Russel: 17:33

Love that answer. I love all the answers I get to this question and you’re in one of the few camps of the born aspect. Most people it’s both or they lean towards the made, but I agree with a lot of different points in that. If people wanna know more about Valynt Digital, where can they go?

Dan: 17:47

You can go to valyntdigital.com, and that’s spelled V A L Y N T digital.com. It’s spelled a little different. Our site is refreshing on the first week of February, so it’s gonna look completely different. You’ll see a lot of our content, you’ll see what we do. Reach out to us if you need to raise capital, we’re happy to help.

Russel: 18:03

There you have it folks. You know where to go for capital raises. Gosh, thank you so much for being on this show today, Dan. Absolute inspiring to hear your story and I really appreciate your time.

Dan: 18:13

Yeah, I appreciate you having me on and look forward to building a relationship with you down the road here.

18:18

We hope you’ve enjoyed this episode of An Agency Story podcast where we share real stories of marketing agency owners from around the world. Are you interested in being a guest on the show? Send an email to podcast@performancefaction.com. An Agency Story is brought to you by Performance Faction. Performance Faction offers services to help agency owners grow their business to 5 million dollars and more in revenue. To learn more, visit performancefaction.com.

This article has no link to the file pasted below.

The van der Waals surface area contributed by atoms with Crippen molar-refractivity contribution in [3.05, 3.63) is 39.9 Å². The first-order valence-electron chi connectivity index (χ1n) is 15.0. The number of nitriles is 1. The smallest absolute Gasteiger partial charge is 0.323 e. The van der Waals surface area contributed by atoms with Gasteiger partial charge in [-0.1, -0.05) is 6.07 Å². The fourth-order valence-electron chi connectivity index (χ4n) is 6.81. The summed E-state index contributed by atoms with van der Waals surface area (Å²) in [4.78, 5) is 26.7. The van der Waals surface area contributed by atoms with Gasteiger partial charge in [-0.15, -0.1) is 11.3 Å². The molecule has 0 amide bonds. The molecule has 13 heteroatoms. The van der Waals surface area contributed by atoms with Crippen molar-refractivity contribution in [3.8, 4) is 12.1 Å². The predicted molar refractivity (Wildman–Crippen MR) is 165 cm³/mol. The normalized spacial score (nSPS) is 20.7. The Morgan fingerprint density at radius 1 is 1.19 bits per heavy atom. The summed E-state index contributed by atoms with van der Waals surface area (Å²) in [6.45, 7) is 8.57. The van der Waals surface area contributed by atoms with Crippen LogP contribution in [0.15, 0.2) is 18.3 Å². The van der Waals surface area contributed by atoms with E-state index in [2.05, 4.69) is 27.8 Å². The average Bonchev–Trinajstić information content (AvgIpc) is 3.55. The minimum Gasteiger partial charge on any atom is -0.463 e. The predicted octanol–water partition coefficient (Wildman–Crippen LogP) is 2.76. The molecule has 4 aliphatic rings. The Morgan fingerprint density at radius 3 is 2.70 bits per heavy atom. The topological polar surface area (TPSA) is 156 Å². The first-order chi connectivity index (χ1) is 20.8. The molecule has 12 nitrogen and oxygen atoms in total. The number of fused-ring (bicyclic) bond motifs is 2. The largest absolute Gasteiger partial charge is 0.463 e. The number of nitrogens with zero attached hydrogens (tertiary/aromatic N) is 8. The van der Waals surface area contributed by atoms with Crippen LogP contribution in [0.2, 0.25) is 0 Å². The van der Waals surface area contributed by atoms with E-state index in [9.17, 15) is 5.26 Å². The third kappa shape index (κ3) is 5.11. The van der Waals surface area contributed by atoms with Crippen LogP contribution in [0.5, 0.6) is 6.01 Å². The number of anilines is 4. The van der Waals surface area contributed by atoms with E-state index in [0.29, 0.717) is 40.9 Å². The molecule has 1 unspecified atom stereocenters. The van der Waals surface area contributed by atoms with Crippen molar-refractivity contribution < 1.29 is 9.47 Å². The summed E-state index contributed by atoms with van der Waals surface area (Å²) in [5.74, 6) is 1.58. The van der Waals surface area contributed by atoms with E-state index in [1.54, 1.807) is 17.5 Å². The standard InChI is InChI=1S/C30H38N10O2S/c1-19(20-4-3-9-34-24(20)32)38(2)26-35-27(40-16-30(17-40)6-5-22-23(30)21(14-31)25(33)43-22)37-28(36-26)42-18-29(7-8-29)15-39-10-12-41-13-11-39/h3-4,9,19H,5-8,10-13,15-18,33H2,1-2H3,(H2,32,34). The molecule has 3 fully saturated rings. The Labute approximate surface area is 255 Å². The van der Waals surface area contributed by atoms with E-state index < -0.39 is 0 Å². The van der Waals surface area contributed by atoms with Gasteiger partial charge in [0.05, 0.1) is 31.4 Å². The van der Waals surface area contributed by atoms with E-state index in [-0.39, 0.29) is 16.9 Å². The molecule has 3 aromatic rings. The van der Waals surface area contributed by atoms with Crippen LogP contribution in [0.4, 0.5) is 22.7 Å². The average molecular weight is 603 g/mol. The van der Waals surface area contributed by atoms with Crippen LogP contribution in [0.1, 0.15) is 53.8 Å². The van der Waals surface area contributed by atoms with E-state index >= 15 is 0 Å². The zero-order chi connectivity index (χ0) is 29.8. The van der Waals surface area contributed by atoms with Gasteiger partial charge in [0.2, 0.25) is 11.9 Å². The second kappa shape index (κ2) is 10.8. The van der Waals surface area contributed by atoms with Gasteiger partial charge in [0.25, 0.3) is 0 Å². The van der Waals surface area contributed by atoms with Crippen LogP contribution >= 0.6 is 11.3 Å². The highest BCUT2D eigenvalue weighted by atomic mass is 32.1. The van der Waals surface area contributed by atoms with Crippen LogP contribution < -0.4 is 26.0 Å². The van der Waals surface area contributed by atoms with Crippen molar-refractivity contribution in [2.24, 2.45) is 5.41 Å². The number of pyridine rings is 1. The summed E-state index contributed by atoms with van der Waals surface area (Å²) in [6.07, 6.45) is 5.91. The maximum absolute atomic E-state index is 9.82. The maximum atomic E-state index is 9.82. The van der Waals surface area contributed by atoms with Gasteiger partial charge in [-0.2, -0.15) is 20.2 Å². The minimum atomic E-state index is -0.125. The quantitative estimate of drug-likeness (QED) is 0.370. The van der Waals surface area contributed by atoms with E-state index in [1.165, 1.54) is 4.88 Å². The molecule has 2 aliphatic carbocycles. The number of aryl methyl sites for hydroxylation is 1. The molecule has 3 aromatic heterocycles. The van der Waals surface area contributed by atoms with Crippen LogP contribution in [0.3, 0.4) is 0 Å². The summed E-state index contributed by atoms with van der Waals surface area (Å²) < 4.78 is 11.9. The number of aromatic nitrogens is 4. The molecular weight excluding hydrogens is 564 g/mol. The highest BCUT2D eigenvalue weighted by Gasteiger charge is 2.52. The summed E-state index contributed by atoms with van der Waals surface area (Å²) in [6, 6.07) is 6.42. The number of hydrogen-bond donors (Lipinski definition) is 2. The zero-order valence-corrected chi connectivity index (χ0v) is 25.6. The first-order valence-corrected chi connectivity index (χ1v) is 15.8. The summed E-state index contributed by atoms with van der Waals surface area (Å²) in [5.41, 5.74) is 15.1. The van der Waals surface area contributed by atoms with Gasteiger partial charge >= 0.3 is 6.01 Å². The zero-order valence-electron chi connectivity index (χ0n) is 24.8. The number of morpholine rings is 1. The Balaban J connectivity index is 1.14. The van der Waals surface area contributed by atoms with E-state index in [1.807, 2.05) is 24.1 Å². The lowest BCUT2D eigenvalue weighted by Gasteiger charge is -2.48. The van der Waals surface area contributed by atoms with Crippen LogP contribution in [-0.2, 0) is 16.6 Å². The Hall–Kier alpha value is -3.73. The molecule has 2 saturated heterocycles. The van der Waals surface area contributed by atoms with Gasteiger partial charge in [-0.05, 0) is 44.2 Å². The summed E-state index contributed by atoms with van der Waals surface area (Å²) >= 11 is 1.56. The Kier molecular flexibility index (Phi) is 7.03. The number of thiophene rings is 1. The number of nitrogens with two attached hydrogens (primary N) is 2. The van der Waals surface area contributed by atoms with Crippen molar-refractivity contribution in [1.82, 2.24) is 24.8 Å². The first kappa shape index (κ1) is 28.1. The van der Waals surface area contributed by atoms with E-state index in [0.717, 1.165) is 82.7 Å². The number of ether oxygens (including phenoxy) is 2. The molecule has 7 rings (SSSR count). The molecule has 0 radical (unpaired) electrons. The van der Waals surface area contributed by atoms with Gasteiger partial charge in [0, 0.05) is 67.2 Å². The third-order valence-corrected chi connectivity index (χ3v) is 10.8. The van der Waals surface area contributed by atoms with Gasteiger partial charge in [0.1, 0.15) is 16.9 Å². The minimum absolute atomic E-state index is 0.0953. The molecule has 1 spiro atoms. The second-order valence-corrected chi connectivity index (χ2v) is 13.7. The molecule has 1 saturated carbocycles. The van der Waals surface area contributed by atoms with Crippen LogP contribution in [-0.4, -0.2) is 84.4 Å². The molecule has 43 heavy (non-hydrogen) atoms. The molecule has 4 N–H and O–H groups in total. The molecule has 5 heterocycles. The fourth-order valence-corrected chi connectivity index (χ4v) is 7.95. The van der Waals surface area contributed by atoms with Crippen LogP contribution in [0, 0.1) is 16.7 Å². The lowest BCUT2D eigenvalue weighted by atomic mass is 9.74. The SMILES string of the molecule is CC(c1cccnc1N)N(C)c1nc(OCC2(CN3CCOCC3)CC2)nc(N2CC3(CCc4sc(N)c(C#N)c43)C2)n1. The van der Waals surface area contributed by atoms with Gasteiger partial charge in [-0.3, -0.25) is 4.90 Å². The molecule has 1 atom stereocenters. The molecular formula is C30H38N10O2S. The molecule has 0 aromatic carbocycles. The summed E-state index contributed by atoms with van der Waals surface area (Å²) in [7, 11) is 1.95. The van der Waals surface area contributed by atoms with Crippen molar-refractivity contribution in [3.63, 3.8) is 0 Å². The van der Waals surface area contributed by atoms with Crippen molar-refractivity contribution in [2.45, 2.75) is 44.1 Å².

Dan: 18:53

I feel like I’m a pretty serious person a lot of times. I got funny people around me, like Mac, we call her Mac daddy. She’s my director of digital marketing, but she’s the comic, she’s a total opposite of me.

Russel: 19:03

You need phone a friend here?

Dan: 19:05

Do I have a second to just text her?

Russel: 19:06

Yeah. You can call her and we can put her on.

Dan: 19:08

Lemme try to put her online real quick.

Mac: 19:12

Hey guys.

Russel: 19:13

Hey Mac. How are you?

Mac: 19:16

I’m good. How are you?

Russel: 19:17

I am well. Nice to meet you. I’m sure he gave you the lay of the land. You’re gonna be the first tag in, entertaining story that has to do with something with the agency. Do you have something in mind for that?

Mac: 19:27

Whenever we are onboarding a client we have this big brand map meeting mostly hosted virtually, and everyone on our team, everyone on their team joins. We always have our cameras on, and I remember this one time, there was something that the client had said that was so off brand, so random and silly that me and some of the other girls on the team had sent a message back and forth and we start giggling. But we’re trying so hard over Zoom not to show that we’re giggling and all of a sudden you look over at the top corner and Dan looks so confused. I get a text from him like, oh my gosh. What are you laughing at? I remember that moment right then and there. I wanted to bust out into laughter cause I was like, oh no, I just got caught, but really it was just Dan wanted in on the joke. And so moving forward, whenever there’s something funny that’s happening on Zoom, I can always look over and if Dan has this little smirk on his face, he’s about to start cracking up. If he has to turn the camera off just for a quick second, it’s oh shit. Something so funny just happened.

Russel: 20:25

We gotta make this fun or what else are we doing it for? So yeah finally. Got a good one there.